WHAT IS WHISTLEBLOWING?
A worker raising a concern with someone in authority – internally and/or externally (e.g. regulators, media, MPs) – about wrongdoing, risk or malpractice that affects others.
Protect’s definition of whistleblowing
This definition is in line with the legal definition of whistleblowing under the Public Interest Disclosure Act 1998 (PIDA)
Our Advice Line
If you’ve seen, heard or suspect wrongdoing in your workplace, or know of a serious risk or accident ‘waiting to happen’ – we can help.
What is a whistleblowing concern?
There are many issues that could be considered to be whistleblowing issues. Common examples of whistleblowing that we hear about on our Advice Line include:
- an employer breaking the law or breaching contract
- financial wrongdoing such as fraud
- the health and safety of patients, staff or the general public being put at risk
- ethical concerns such as the conduct of staff or conflicts of interest
You can find more information about legal wrongdoing here.
What is the difference between whistleblowing and a grievance?
This can be a really tricky decision. If you’re unsure whether your concerns are best raised as whistleblowing concerns or grievances, it is important to know the differences between the two processes below.
Thinking of blowing a whistle?
If you want to blow the whistle to your employer and they don’t have a policy to follow, contact our Advice Line on 020 3117 2520 or send us an email. We can help you think through who best to raise your concerns with, and how to express the concern as a matter of public interest, rather than a complaint about how you have been treated as an individual.
When does bullying become a whistleblowing concern?
Bullying is a very difficult matter to tackle. If you are being bullied yourself, you should raise this as a grievance. If your employer has an anti-bullying policy, follow the process there.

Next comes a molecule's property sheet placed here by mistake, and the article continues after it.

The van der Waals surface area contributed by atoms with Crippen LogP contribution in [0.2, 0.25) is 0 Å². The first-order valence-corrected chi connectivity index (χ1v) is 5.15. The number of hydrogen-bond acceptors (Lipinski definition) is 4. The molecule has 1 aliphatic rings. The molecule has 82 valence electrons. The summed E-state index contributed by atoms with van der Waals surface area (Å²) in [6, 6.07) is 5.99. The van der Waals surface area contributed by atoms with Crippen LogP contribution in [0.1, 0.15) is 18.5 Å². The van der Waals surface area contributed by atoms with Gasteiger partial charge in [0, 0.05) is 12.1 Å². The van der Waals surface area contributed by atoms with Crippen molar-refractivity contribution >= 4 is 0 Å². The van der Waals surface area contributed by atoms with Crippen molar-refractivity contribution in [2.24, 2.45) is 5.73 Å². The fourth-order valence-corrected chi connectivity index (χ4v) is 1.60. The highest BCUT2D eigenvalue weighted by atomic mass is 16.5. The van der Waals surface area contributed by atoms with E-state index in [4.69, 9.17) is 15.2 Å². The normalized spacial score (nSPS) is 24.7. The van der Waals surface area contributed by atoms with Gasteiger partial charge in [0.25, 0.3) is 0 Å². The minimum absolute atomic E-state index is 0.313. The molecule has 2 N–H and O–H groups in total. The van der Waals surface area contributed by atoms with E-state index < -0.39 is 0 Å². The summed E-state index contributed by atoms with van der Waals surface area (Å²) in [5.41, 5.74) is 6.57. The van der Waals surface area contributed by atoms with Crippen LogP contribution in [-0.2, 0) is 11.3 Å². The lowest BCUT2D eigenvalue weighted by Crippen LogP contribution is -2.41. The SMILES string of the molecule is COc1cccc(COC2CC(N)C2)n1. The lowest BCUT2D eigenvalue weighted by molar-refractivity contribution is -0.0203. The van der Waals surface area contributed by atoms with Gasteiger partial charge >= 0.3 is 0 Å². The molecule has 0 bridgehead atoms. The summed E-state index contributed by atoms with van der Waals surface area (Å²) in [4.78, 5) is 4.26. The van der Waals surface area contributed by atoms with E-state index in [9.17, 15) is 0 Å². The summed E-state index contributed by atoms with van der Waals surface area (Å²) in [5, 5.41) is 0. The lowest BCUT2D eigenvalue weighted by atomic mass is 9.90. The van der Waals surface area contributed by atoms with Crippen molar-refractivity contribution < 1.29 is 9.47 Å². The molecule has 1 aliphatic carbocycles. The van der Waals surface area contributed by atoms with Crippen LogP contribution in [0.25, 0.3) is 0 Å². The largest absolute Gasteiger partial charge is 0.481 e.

However, there can be instances when bullying may become a whistleblowing matter and there are some factors which may indicate this:
However, from an employer’s perspective, even when an individual says that there is a bullying culture in their team, if no one else comes forward and if there is no record of grievances that have previously been filed about the matter, then this can make it difficult for your employer to investigate and act. It is important that your colleagues who are also affected should be willing to participate in any subsequent investigation, otherwise it may be more effective to raise this as a collective grievance or by enforcing your own rights in the workplace by seeking the advice of a trade union or from ACAS.
My employer doesn’t have a whistleblowing policy – should I raise a grievance instead?
As we set out above, your employer should follow a different route for dealing with whistleblowing concerns and grievances. Using the wrong process can make matters difficult. For example, it is difficult for a whistleblower to have their confidentiality respected if a grievance is followed (a fair process may mean an individual complained about needs to know the basis of a problem to allow them to put their case).
If you want to blow the whistle to your employer and they don’t have a policy to follow, contact us for advice. We can help you think through who best to raise your concerns with, and how to express the concern as a matter of public interest, rather than a complaint about how you have been treated as an individual.